- That’s the vision of Andrew Ng, a founder of the Google Brain deep learning project, and former head of AI at Baidu–a position he left in March–who is today announcing a set of five interconnected online courses on the subject.
- “Today, if you want to learn deep learning, there are lots of people searching online, reading [dozens of] research papers, reading blog posts, and watching YouTube videos,” Ng tells Fast Company.
- As Ng sees it, getting to an AI-powered economy is going to take the work of much more than any one, or even several companies.
- “I hope we can build an AI-powered future that provides everyone affordable healthcare, accessible education, inexpensive and convenient transportation, and a chance for meaningful work for every man and woman,” Ng says in his announcement, which is the first from his newly created company, deeplearning.ai.
- Ng is aware that many people are still confused by AI, often getting bogged down in the different subspecialties, and lingo that can easily be misused.
The founder of Google Brain and former head of Baidu’s AI efforts wants to train a giant new workforce to help make “AI the new electricity.”
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- Automatic music transcription, inferring a musical score from a recording, is a long-standing open problem in the music information retrieval community.
- Identify precise onset times of the notes in a recording.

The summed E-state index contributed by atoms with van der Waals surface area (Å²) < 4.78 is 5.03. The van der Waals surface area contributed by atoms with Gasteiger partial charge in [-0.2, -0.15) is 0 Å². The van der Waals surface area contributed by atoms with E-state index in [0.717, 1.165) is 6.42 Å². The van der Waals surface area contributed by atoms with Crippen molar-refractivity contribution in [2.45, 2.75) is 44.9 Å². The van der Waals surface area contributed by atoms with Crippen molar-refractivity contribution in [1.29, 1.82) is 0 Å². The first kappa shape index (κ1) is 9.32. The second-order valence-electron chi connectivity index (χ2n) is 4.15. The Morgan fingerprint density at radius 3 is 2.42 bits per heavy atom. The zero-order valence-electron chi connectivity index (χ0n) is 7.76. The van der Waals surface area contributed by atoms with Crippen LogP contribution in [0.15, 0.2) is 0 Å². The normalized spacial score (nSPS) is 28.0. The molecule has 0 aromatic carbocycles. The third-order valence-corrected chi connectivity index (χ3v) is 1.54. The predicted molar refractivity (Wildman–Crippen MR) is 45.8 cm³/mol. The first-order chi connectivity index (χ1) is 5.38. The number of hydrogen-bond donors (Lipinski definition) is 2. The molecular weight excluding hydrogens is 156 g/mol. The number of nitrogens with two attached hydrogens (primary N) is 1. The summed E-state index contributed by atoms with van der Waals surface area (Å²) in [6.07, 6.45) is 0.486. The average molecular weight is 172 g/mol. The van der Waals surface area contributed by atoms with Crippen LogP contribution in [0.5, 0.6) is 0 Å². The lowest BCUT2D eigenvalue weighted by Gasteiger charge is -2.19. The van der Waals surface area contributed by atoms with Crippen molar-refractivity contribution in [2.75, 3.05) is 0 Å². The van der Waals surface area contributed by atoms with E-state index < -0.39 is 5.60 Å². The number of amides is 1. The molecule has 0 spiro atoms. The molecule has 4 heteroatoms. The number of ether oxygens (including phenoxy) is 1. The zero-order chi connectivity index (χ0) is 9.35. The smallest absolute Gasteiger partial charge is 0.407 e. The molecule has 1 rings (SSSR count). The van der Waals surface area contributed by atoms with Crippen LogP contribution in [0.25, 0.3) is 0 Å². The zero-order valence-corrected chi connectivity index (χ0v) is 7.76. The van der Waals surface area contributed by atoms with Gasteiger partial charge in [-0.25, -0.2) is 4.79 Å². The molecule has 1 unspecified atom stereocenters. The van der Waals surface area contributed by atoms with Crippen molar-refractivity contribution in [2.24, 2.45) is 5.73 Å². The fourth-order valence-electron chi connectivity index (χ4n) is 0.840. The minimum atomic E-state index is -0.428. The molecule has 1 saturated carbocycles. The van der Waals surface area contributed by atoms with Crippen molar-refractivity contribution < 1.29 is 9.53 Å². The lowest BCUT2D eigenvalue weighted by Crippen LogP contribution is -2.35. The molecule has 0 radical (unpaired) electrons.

- The MusicNet labels apply exclusively to Creative Commons and Public Domain recordings, and as such we can distribute and re-distribute the MusicNet labels together with their corresponding recordings.
- MusicNet is a collection of 330 freely-licensed classical music recordings, together with over 1 million annotated labels indicating the precise time of each note every recording, the instrument that plays each note, and the note’s position in the metrical structure of the composition.
- The labels are acquired from musical scores aligned to recordings by dynamic time warping .
MusicNet is a collection of 330 freely-licensed classical music recordings, together with over 1 million annotated labels indicating the precise time of each note every recording, the instrument that plays each note, and the note’s position in the metrical structure of the composition. The labels are acquired from musical scores aligned to recordings by dynamic time warping. The labels are verified by trained musicians; we estimate a labeling error rate of 4%. We offer the MusicNet labels to the machine learning and music communities as a resource for training models and a common benchmark for comparing results.
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